Mental Illness And The Death Penalty

The ABA’s Florida death penalty assessment team, headed up by Chris Slobogin of the University of Florida, has released its report on the state’s capital scheme. Unlike the Alabama team, this group did not endorse a moratorium in the state. It did, however, raise a number of concerns including (among others): the large number of exonerations, inadequate compensation for conflict counsel, racial and geographic disparities, and the large number of people with mental disability on death row.

Although we did not address this at length in the Alabama report, my experience suggests that a shocking portion of people on death row have some mental illness. I suspect that many people would be troubled to learn the degree to which death rows warehouse people with mental disabilities. There has been relatively little empirical work on this question, though a recent study prepared by the U.S. Department of Justice, Bureau of Justice Statistics, showed that 55% of male inmates in state prisons, and 44% of men in federal pens, have mental health problems. I feel pretty confident that death row inmates ore no less than typical on this front, and probably disproportionately evidence mental health problems. It is possible that these problems are the product of imprisonment itself – SuperMax prisons, for example, are brutal – but there is certainly research suggesting that most folks on death row have a pre-existing history of either mental illness, mental retardation, or brain injuries.

There are a several issues involved in the execution of people with mental illness. First, there are the moral questions. Is it fair to execute a person who makes decisions under the influence of brain illness or damage? Can such acts, no matter how heinous, ever carry sufficient moral culpability support death? A separate issue, for those who oppose abortion on the grounds of a predictable disability and simultaneously support the death penalty, is whether one can later support execution of a person whose behavior results, at least in part, from a disability that would not have justified abortion. If a person maintains these two positions, is she essentially arguing that the offender is allowed to be born on the chance that the disability will not result in a killing? But what if future research shows that particular disabilities are high predictors of future violence. Would a “death sentence” for the fetus then be justified?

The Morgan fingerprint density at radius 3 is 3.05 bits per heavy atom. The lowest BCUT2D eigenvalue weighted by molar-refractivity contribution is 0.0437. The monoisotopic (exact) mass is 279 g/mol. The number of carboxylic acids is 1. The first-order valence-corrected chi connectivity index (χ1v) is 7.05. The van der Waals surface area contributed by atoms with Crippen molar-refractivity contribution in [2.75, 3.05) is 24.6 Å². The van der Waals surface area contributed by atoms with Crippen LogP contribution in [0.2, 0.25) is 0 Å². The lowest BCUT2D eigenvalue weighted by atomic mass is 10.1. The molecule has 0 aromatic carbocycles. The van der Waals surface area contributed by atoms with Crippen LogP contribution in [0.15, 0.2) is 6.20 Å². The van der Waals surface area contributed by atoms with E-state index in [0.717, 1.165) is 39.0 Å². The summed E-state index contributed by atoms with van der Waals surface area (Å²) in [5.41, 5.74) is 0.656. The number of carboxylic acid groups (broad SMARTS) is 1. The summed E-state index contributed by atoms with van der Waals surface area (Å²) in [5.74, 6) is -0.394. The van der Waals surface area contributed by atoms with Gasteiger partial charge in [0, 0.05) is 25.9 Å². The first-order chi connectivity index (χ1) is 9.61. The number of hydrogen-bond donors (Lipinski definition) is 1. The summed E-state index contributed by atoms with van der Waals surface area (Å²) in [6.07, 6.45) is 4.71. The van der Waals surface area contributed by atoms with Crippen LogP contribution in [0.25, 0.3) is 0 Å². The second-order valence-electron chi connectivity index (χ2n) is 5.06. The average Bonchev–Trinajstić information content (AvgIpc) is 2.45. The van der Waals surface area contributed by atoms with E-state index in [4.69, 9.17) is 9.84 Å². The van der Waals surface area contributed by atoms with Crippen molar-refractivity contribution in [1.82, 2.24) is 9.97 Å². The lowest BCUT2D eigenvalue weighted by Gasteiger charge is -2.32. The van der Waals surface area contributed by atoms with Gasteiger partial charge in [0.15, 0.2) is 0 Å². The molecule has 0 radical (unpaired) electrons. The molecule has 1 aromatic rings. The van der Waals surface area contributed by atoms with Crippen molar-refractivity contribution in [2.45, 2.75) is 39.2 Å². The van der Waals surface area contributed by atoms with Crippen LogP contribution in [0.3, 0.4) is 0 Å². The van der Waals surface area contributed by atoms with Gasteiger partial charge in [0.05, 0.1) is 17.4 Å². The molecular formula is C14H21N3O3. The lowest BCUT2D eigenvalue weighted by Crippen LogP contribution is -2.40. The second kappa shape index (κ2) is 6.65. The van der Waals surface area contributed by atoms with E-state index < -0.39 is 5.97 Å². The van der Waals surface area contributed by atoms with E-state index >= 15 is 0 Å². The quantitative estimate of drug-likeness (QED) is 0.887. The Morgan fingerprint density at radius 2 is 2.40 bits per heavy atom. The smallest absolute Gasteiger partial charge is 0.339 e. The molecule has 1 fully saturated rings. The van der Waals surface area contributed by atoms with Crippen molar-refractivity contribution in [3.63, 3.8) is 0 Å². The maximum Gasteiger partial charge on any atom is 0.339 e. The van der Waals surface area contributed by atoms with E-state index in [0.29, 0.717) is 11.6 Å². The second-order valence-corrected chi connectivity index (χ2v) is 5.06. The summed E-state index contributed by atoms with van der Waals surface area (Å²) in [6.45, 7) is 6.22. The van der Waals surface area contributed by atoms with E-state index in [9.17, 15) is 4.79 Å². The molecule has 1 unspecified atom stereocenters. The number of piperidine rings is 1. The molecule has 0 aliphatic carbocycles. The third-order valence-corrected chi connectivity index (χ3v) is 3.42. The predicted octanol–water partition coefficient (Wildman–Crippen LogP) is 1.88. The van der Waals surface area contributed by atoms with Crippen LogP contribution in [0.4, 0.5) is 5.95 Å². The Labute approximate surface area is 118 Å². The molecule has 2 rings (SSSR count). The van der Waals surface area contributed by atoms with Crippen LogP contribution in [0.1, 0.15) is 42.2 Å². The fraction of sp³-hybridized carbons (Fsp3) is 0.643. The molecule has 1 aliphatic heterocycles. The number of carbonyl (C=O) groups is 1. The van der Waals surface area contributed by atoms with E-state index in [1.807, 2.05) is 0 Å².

There are also separate issues of the sort previously raised by the Court. Can a mentally ill person really assist counsel? Does execution of mentally ill people serve the purposes of punishment

Then there is the human rights issue. Does allowing execution of mentally ill people undermine our credibility as human rights activists around the world?

Some people will argue that these judgments are properly left to juries as they weigh aggravating and mitigating factors. Perhaps. As long as we have capital punishment, someone will have to make these tough calls at some stage – and I don’t have any more faith in judges than twelve citizens. But the only way a jury can make a fair judgment is if the defendant’s counsel effectively investigates and presents relevant facts. Sadly, based on recent ABA reports (such as the one from Alabama), too many defense lawyers aren’t up to the task. And that makes it awfully hard for juries to do their job properly.

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11 Responses

  1. Shark says:

    What’s a “conflict counsel” (see line 5)? That’s a term I haven’t heard before…or is it supposed to be “convict”?

  2. Rick Garnett says:

    Dan, thanks for this. I have to say, though, I don’t quite get your question for abortion opponents. Now, to be clear, I oppose the death penalty, whether or not the offender is disabled. But, I do not see at all why someone who believes (a) a disability does not justify the abortion of an unborn child should for that reason — i.e., because he or she does not believe that the child’s disability justifies abortion — need to (b) oppose the execution of the adult that child becomes, even if the child’s disability contributes, in some way, to the criminal-act for which the adult was convicted. Such a person could simply think that the unborn child is innocent, and the capital-offender is guilty, right? (Maybe I’m “fighting the hypo”, in that I am assuming that the capital-offense was not, in a strong sense that would remove the offender’s moral responsibility for it, *caused* by his disability?)